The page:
- Always use liquid nitrogen in a well-ventilated area to reduce the risk of asphyxiation. Cold nitrogen gas is denser than air, and in a closed-off room, it poses significant danger near the ground.
Before Buying Liquid Nitrogen
Unlike when buying other chemicals, you can’t just pick up a ready-made, sealed canister of liquid nitrogen from a specialty store.
LN2 is typically available for bulk purchase at a few specific locations. However, to buy liquid nitrogen, you must already have a particular cryogenic storage metal container called a dewar. This device serves as a way to prevent explosions from the rapid expansion of the liquid to gas.
A dewar is a specialized type of vacuum flask that is used to store cryogens (i.e., liquids whose boiling points are significantly lower than room temperature.) These dewars use multiple designs that incorporate a high vacuum between two or more layers to maintain reliable thermal insulation between the interior and exterior of the container.
Popular types of dewars include open bucket dewars, flasks with loose-fitting stoppers and self-pressurizing tanks.
Dewars are the safest way to transport cryogens like LN2 as they significantly reduce the rate at which the contents boil away. Never store liquid nitrogen or any other cryogen in a fully-sealed container as this will cause the tank to burst.
Choosing a Dewar
Before going on your hunt for liquid nitrogen, first, you must determine how much and consequently how large a dewar you need. Dewars typically range from 0.95 gallons to 13 gallons in size.
When buying LN2, the dewars form a bulk of the cost as the nitrogen itself is relatively cheap, typically retailing for less than $1 per liter. A standard dewar like the U.S.Solid 10-liter will set you back at least 300 bucks.
Alternatively, you can reach out to your local liquid nitrogen supplier to see if they have dewars at hand.
Sourcing Liquid Nitrogen
Once you have secured your dewar, the next step is finding a place that sells LN2. Liquid nitrogen is usually sold by the liter for anywhere from 30 cents to a dollar per liter. However, depending on how scarce LN2 is in your area, the price may be significantly higher.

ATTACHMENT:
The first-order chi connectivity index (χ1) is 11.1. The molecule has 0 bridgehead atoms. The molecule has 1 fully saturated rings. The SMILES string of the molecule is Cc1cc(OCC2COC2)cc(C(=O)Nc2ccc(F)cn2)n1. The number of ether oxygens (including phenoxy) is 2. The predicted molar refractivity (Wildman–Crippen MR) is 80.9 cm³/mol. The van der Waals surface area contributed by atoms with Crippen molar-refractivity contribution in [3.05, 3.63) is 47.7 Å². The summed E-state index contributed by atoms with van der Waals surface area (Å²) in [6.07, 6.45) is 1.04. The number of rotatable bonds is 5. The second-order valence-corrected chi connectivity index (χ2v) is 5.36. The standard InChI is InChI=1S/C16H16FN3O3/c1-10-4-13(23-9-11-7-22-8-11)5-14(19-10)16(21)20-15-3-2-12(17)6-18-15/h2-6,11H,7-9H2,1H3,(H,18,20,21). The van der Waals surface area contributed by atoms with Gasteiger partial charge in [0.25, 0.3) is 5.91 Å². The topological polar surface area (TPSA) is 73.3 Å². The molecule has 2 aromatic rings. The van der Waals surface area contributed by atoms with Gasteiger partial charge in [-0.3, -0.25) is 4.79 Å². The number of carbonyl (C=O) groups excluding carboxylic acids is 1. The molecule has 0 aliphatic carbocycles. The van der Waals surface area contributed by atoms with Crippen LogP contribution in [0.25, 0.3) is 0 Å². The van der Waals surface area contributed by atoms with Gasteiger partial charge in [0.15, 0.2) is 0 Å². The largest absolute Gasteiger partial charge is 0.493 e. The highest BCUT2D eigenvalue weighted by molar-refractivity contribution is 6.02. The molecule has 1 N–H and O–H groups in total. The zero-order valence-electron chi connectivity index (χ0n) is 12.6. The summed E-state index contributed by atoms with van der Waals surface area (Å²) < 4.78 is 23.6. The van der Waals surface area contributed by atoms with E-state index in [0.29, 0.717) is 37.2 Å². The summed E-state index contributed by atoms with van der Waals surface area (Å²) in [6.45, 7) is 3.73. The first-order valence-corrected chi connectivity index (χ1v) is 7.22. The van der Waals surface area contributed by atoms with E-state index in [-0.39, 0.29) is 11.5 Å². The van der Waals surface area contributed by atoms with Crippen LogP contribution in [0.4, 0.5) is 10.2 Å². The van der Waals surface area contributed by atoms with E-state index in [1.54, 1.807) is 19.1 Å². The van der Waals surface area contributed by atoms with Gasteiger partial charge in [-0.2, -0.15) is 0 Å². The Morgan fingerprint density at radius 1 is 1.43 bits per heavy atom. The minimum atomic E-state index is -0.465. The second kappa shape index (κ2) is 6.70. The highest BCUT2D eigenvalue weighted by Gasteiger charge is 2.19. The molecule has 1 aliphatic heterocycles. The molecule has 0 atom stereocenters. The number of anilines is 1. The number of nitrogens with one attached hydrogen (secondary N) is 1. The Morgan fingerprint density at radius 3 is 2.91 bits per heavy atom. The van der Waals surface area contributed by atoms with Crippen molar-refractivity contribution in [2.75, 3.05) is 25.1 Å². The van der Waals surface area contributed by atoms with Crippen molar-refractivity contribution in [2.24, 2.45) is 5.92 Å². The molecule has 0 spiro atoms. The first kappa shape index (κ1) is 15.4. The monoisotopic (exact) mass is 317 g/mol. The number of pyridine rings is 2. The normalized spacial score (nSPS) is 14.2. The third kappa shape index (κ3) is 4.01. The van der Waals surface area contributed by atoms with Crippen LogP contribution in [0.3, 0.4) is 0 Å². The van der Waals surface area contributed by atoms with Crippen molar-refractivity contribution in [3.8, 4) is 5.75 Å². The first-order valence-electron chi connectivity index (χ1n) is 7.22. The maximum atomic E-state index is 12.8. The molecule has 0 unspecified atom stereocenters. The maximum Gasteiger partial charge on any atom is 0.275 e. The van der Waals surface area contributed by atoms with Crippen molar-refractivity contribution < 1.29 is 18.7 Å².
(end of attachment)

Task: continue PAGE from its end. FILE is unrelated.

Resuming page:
Popular spots to source liquid nitrogen include:
While liquid nitrogen is not available over the counter, some distributors like Praxair and Airgas that specialize in distributing gases often stock it. You can use the store locator on the company websites, search the internet, or consult the yellow pages to find a distributor near you.
One unconventional location where you may find liquid nitrogen in abundance is at tire dealerships. Some tire dealerships use nitrogen in place of oxygen for filling tires. These dealerships do this because nitrogen migrates through your tire slower than oxygen. Hence, nitrogen is often more ideal for maintaining an even pressure distribution. The great thing about tire dealerships is that you can find them almost everywhere. Even better, a well-stocked dealership might have a few dewars for sale.
Welding Supply Stores
Another excellent place to check for LN2 is any store that sells welding supplies. Many large scale welding operations use liquid nitrogen. Hence, you are quite likely to get a refill at a supply store. However, welding supply stores that carry the product typically cater to high volume purchases. So, there is no guarantee that they will be willing to take up micro orders.
While supermarkets do not have liquid nitrogen on offer, like with many products, Costco is sometimes an exception. Depending on what part of the country you are in, your local Costco may double as a hardware store or even gas station. Like some tire dealerships, some Costcos are also using nitrogen to fill tires in place of oxygen. If you are in luck, you can even get dewars at some outlets.
Another perfect place to inquire is at your local universities or colleges. Science laboratories on campuses often stock their supply of liquid nitrogen for various researches. Your local college may have some on offer for sale, and they often do so at significantly less than market prices. You could try checking the school website for info or calling their Physics and Chemistry departments.
Ask a User
If the above options fail, you can always ask a regular user of LN2 where they get their supply. Excellent places to start are welders, tire dealerships, doctors, and laboratories.